Isabella, the daughter of the noble York family, is enrolled in an all-girls academy to be groomed into a dame worthy of nobility. However, she has given up on her future, seeing the prestigious school as nothing more than a prison from the outside world. Her family notices her struggling in her lessons and decides to hire Violet Evergarden to personally tutor her under the guise of a handmaiden. At first, Isabella treats Violet coldly. Violet seems to be able to do everything perfectly, leading Isabella to assume that she was born with a silver spoon. After some time together, Isabella begins to realize that Violet has had her own struggles and starts to open up to her. Isabella soon reveals that she has lost contact with her beloved younger sister, Taylor Bartlett, whom she yearns to see again. Having experienced the power of words through her past clientele, Violet asks if Isabella wishes to write a letter to Taylor. Will Violet be able to help Isabella convey her feelings to her long-lost sister? [Written by MAL Rewrite]
A young girl struggling in school, soon to be sent to marry an unknown man, suffering physically, mentally from a starkly different past – memories that seem otherworldly considering where she is now. Her existence is defined by her name, but there were days where it was defined by her ‘sister’. This is the life of Isabella York, Violet’s next client.
This movie is not a direct sequel to the main series and is different from the other movie to be released in April 2020.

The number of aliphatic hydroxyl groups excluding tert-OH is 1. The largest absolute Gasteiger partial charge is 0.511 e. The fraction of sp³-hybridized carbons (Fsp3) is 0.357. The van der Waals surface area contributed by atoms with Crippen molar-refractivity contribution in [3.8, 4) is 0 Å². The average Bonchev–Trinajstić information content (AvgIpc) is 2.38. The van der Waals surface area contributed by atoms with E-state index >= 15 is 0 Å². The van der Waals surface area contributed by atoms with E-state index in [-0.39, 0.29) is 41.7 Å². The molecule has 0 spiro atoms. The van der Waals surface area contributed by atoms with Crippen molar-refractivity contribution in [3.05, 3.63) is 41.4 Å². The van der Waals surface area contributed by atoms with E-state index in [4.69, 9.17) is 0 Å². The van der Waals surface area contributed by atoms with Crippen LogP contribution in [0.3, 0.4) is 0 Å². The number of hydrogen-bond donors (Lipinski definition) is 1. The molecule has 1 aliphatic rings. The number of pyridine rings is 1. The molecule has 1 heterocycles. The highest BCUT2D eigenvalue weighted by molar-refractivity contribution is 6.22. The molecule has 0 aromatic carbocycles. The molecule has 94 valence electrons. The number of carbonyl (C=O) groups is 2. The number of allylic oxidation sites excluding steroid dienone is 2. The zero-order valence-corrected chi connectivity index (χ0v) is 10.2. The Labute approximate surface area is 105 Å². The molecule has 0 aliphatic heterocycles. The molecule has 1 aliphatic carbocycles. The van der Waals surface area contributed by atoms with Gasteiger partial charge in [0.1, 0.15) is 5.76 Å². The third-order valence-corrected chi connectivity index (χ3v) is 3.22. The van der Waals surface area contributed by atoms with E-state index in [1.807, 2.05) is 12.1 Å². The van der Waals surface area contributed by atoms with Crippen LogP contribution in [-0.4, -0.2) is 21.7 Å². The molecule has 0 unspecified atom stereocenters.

Violet Evergarden Gaiden: Eien to Jidou Shuki Ningyou is a movie which adapts Chapter 2 of the Violet Evergarden Gaiden novel. For those who didn’t know, Chapter 1 of the Gaiden has already been adapted in the main series (Episode 5: the letter exchange between the prince/princess).
As for when this is set in the main series’ timeline, it is definitely after Chapter 4 (Leon, the astronomer) and Chapter 10 (Lux) but before Chapters 11-13 (flying letters and train hijack) from the novel. So essentially between 10 and 11. Therefore in the anime series it would be between Episodes 6 and 13.
The movie has a similar format to Violet Evergarden’s adventures throughout the main series, except that it’s much longer.
Since there is still no synopsis included in the main page, I will give a short one here. The movie is essentially divided into 2 parts:
Violet has been called to a special school for girls to spend 3 months with the daughter of a major noble family. The girl she has to take care of, Isabella York, is struggling to adapt into her school environment and its demands, as the movie hints her past.The second part focuses on Isabella’s sister and her experience working for CH Postal Company. The 2 parts are obviously related, but I won’t go beyond this.